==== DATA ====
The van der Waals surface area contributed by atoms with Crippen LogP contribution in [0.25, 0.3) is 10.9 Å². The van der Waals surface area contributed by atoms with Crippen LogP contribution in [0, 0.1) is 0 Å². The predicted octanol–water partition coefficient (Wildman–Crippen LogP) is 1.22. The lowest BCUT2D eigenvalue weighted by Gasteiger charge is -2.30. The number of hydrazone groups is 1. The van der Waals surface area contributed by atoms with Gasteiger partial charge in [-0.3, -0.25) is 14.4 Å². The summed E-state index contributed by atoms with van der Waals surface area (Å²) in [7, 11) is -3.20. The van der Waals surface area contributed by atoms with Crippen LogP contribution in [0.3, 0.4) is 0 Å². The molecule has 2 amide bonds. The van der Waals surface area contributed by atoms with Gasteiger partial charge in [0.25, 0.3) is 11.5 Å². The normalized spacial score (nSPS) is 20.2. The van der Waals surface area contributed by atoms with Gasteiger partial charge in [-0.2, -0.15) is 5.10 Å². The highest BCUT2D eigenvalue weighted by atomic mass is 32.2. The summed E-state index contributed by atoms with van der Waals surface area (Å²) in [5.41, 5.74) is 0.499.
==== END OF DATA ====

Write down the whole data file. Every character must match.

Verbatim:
The van der Waals surface area contributed by atoms with Crippen LogP contribution in [0.25, 0.3) is 10.9 Å². The van der Waals surface area contributed by atoms with Crippen LogP contribution in [0, 0.1) is 0 Å². The predicted octanol–water partition coefficient (Wildman–Crippen LogP) is 1.22. The lowest BCUT2D eigenvalue weighted by Gasteiger charge is -2.30. The number of hydrazone groups is 1. The van der Waals surface area contributed by atoms with Gasteiger partial charge in [-0.3, -0.25) is 14.4 Å². The summed E-state index contributed by atoms with van der Waals surface area (Å²) in [7, 11) is -3.20. The van der Waals surface area contributed by atoms with Crippen LogP contribution in [0.3, 0.4) is 0 Å². The molecule has 2 amide bonds. The van der Waals surface area contributed by atoms with Gasteiger partial charge in [0.25, 0.3) is 11.5 Å². The normalized spacial score (nSPS) is 20.2. The van der Waals surface area contributed by atoms with Gasteiger partial charge in [-0.2, -0.15) is 5.10 Å². The highest BCUT2D eigenvalue weighted by atomic mass is 32.2. The summed E-state index contributed by atoms with van der Waals surface area (Å²) in [5.41, 5.74) is 0.499.